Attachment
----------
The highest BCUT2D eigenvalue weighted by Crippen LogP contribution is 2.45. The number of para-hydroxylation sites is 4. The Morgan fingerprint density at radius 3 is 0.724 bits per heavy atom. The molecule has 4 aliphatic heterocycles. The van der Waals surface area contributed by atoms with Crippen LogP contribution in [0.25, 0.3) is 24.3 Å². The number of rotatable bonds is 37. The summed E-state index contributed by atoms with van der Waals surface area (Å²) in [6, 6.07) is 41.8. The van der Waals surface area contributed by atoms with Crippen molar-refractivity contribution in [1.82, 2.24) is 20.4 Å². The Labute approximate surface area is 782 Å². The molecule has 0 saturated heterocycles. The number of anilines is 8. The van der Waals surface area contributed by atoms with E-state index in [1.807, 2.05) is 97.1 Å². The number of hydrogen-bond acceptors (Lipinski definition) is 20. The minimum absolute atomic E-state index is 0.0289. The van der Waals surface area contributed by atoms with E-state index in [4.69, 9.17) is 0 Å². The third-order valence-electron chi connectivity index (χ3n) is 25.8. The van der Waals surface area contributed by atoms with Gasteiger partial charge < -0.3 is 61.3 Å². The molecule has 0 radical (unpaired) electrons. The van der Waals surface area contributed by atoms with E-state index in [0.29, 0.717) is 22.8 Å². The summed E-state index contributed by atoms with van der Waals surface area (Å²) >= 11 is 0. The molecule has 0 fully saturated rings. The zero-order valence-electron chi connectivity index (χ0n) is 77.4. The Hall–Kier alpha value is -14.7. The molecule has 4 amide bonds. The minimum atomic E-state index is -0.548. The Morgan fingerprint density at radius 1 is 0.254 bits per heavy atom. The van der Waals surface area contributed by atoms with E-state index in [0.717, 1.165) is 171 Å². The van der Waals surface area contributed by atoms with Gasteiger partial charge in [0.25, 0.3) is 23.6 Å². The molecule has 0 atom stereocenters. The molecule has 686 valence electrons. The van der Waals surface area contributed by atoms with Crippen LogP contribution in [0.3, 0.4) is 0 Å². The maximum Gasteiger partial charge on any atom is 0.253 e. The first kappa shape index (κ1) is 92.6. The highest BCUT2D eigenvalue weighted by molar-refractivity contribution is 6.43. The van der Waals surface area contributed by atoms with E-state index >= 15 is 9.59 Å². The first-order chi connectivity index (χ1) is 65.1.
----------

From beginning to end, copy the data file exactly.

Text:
The highest BCUT2D eigenvalue weighted by Crippen LogP contribution is 2.45. The number of para-hydroxylation sites is 4. The Morgan fingerprint density at radius 3 is 0.724 bits per heavy atom. The molecule has 4 aliphatic heterocycles. The van der Waals surface area contributed by atoms with Crippen LogP contribution in [0.25, 0.3) is 24.3 Å². The number of rotatable bonds is 37. The summed E-state index contributed by atoms with van der Waals surface area (Å²) in [6, 6.07) is 41.8. The van der Waals surface area contributed by atoms with Crippen molar-refractivity contribution in [1.82, 2.24) is 20.4 Å². The Labute approximate surface area is 782 Å². The molecule has 0 saturated heterocycles. The number of anilines is 8. The van der Waals surface area contributed by atoms with E-state index in [1.807, 2.05) is 97.1 Å². The number of hydrogen-bond acceptors (Lipinski definition) is 20. The minimum absolute atomic E-state index is 0.0289. The van der Waals surface area contributed by atoms with E-state index in [4.69, 9.17) is 0 Å². The third-order valence-electron chi connectivity index (χ3n) is 25.8. The van der Waals surface area contributed by atoms with Gasteiger partial charge < -0.3 is 61.3 Å². The molecule has 0 radical (unpaired) electrons. The van der Waals surface area contributed by atoms with E-state index in [0.29, 0.717) is 22.8 Å². The summed E-state index contributed by atoms with van der Waals surface area (Å²) >= 11 is 0. The molecule has 0 fully saturated rings. The zero-order valence-electron chi connectivity index (χ0n) is 77.4. The Hall–Kier alpha value is -14.7. The molecule has 4 amide bonds. The minimum atomic E-state index is -0.548. The Morgan fingerprint density at radius 1 is 0.254 bits per heavy atom. The van der Waals surface area contributed by atoms with E-state index in [0.717, 1.165) is 171 Å². The van der Waals surface area contributed by atoms with Gasteiger partial charge in [0.25, 0.3) is 23.6 Å². The molecule has 0 atom stereocenters. The molecule has 686 valence electrons. The van der Waals surface area contributed by atoms with Crippen LogP contribution in [0.3, 0.4) is 0 Å². The maximum Gasteiger partial charge on any atom is 0.253 e. The first kappa shape index (κ1) is 92.6. The highest BCUT2D eigenvalue weighted by molar-refractivity contribution is 6.43. The van der Waals surface area contributed by atoms with E-state index >= 15 is 9.59 Å². The first-order chi connectivity index (χ1) is 65.1.